What do you consider a danger on the job?
If you are a nurse or are considering a career as a nurse, you may think that violent or confused patients will be the most dangerous things you can face.
However, in this field, you must also consider the equipment around which you are working, the physical toll the job takes on your body, and the hours you are working in your estimation of danger.
Whether you are wanting to avoid some of the most dangerous nursing jobs or are looking for some additional excitement and adventure in your life, this list will give you a place to start.
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Most Dangerous Nursing Jobs
1. Emergency Room Nursing
Emergency room nursing seems to make almost every nursing-related list as it can be one of the busiest, most stressful and most diverse places to work in health care.
Here, you will see nearly every type of patient from every age group, including those with acute, life-threatening injuries and those suffering from flare-ups of chronic conditions.
The emergency room is often seen as the front door of the hospital. This means that you will never know who will show up next.
Violent individuals, individuals addicted to drugs, and many other potentially dangerous criminals can walk through those doors with no warning.
There have been plenty of stories about nurses getting caught up in violent situations in the emergency room.
Even though security is usually far higher here than it is anywhere else in the hospital, the occasional criminal can slip through the doors.
Other factors that have been named as making this a dangerous place to work include everything from the high incidence of communicable diseases and needle stick injuries to physical accidents and injuries due to poor ergonomics.
In fact, the rate of possible needle stick injuries is far higher in the emergency department than it is anywhere else.
If you are considering working in this department, you may even want to consider the frequency with which you will be wearing latex gloves and the amount of daily stress you will be facing, as these can be major factors relating to your overall health as well.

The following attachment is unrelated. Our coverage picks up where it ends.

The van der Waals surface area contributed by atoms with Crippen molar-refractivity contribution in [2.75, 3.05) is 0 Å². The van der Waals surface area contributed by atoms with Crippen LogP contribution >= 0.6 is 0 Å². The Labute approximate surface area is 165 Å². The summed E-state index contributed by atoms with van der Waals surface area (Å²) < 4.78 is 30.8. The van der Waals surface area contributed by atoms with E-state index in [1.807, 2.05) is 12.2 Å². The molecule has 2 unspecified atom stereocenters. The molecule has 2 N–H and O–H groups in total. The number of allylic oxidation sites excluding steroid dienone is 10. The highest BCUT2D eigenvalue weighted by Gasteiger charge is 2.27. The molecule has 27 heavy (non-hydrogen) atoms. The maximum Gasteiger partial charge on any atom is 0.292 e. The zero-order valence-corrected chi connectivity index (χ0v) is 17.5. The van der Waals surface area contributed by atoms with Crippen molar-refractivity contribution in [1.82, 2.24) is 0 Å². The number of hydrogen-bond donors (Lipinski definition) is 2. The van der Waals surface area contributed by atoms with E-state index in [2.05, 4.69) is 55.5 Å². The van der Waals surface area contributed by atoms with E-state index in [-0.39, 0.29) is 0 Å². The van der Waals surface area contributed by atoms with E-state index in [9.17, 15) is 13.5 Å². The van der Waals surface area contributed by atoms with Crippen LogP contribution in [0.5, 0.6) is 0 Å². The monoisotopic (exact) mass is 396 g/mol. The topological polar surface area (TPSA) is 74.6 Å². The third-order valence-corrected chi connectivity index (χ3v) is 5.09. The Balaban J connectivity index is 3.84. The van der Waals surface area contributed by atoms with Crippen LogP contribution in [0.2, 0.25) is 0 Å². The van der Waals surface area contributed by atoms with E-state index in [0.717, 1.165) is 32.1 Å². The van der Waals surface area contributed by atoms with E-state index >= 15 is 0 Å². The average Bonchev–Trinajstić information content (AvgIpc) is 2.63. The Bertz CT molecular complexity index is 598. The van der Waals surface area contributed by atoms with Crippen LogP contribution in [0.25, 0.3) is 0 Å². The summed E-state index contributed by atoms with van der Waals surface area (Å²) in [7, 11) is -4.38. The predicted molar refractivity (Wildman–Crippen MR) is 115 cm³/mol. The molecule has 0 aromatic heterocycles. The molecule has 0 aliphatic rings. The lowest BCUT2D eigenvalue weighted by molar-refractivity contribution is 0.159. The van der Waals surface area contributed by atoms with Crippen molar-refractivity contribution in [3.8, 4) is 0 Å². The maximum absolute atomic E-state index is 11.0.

2. Correctional Facility Nursing
Correctional nurses work in prisons, jails, and other correctional institutions. Once again, these brave nurses are often working among previously violent offenders, and they must be aware of their surroundings at all times.
Adding to the problem is the often old and cramped facilities in which these nurses are frequently working.
Many facilities have not been remodeled in a long time, and nurses are often consigned to very small work areas with poor lighting and limited storage spaces. This is why environmental hazards can be higher than normal here.
In addition, correctional nurses often come into contact more often with needles and medications than many other nurses would.
This makes the potential for needle stick injuries high, especially if the facility has not invested money into needles with safety caps as many fail to do.
Nurses must also keep their supplies under lock and key as the desire for getting their hands onto contraband materials is quite high for many inmates.
3. Inpatient Psychiatric Nursing
My brush with inpatient psychiatric nursing was certainly a time to remember. The memory that has stayed with me the longest is the time I was cornered by a delusional and angry patient before being rescued by another staff member.
Clearly, psychiatric nursing is another area that is fraught with tension, concern, and multiple hazards. Once again, nurses must always be aware of their surroundings in these units although security is high in these medical areas.
According to one study, patient assaults are the top reason for nurses to be injured in this type of environment.
Some mentally ill patients can become violent at the drop of a hat. Distorted thinking, delusions and hallucinations can lead them to act out in dangerous ways both to themselves and others.